As for non-appearance, Article 9 of Annex VII provides that absence of a party or failure of a party to defend its case shall not constitute a bar to the proceedings. In theory then, this arbitration may proceed without the participation of China, though the tribunal must, as a preliminary matter, satisfy itself that it has jurisdiction over the dispute and that the claim is well founded in fact and law. China may have a well-founded objection to the jurisdiction of the tribunal based on a declaration made regarding the dispute settlement provisions of UNCLOS under Article 298. Before considering the Article 298 issue it is noted that the Chinese also reportedly reject the claim on the basis that it violates the consensus enshrined in the Declaration on the Conduct of Parties in the South China Sea. China ratified UNCLOS in June 1996 but made a further declaration under Article 298 in August 2006. The declaration provides:

“The Government of the People’s Republic of China does not accept any of the procedures provided for in Section 2 of Part XV of the Convention with respect to all the categories of disputes referred to in paragraph 1 (a) (b) and (c) of Article 298 of the Convention.”

Article 298 provides that States may choose not to accept the four compulsory dispute settlement procedures of Article 287 with respect to certain categories of dispute namely (a) disputes involving maritime boundaries or historic titles; (b) disputes concerning military activities and (c) disputes being dealt with by the Security Council. It follows that China is not obliged to accept Annex VII arbitration for a dispute involving sea boundary delimitations or historic titles. However, 298.1(a)(i) provides that in such cases, either party to the dispute may request the creation of a conciliation commission under Annex V. Unlike the procedures set out in Article 287, the decisions of an Annex V conciliation commission are not binding. Article 298.1(a)(ii) provides:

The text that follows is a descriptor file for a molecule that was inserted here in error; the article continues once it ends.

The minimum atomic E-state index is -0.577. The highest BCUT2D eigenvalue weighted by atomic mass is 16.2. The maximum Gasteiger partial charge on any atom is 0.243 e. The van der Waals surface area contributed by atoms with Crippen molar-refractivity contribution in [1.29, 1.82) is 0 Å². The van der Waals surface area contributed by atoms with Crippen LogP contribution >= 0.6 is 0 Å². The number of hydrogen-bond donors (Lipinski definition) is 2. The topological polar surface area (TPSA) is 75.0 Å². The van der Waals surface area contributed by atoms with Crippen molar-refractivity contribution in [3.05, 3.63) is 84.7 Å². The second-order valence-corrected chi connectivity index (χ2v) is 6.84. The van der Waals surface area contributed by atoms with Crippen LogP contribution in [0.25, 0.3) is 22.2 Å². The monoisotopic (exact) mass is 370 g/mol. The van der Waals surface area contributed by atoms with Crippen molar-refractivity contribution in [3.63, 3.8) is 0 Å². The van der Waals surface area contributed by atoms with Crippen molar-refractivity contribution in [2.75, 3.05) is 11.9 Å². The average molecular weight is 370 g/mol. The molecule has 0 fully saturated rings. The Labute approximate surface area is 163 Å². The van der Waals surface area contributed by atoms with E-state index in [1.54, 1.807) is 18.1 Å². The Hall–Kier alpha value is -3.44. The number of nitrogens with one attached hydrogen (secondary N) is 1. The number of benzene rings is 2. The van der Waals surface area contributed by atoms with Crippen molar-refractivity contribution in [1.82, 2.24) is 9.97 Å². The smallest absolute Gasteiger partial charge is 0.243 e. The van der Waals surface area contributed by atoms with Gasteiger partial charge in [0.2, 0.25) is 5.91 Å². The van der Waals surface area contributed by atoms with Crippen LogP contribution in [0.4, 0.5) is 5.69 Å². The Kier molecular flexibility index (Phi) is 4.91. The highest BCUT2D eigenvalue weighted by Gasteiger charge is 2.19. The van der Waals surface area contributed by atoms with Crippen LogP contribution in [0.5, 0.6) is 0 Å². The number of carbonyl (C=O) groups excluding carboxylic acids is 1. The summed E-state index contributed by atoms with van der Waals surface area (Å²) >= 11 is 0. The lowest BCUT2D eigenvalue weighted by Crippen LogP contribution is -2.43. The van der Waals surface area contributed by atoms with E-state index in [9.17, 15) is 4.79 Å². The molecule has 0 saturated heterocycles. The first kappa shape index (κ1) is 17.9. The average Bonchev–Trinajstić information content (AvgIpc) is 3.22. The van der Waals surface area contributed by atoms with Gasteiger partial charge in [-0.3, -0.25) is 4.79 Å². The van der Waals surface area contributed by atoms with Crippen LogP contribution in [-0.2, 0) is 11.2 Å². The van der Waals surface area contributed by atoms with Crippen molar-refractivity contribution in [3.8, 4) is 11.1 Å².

“after the conciliation commission has presented its report, which shall state the reasons on which it is based, the parties shall negotiate an agreement on the basis of that report; if these negotiations do not result in an agreement, the parties shall, by mutual consent, submit the question to one of the procedures provided for in section 2, unless the parties otherwise agree.”

As a result, if the arbitration proceeded without the participation of China, and the arbitral tribunal found that it lacked jurisdiction due to China’s declaration under Article 298, China would be required to submit the dispute to Annex V conciliation and to negotiate an agreement on the basis of the report of the conciliation commission. Of course, the Philippines may argue that the dispute in question is not covered by the Article 298 declaration, and it is entitled to a forum in which to do so. Article 288(4) of UNCLOS provides that in the event of a dispute as to whether a court or tribunal has jurisdiction, the matter shall be settled by decision of that court or tribunal.

3 thoughts on “UNCLOS Annex VII Arbitration – Who, What, Where, When?”

Leave a Reply

Your email address will not be published. Required fields are marked *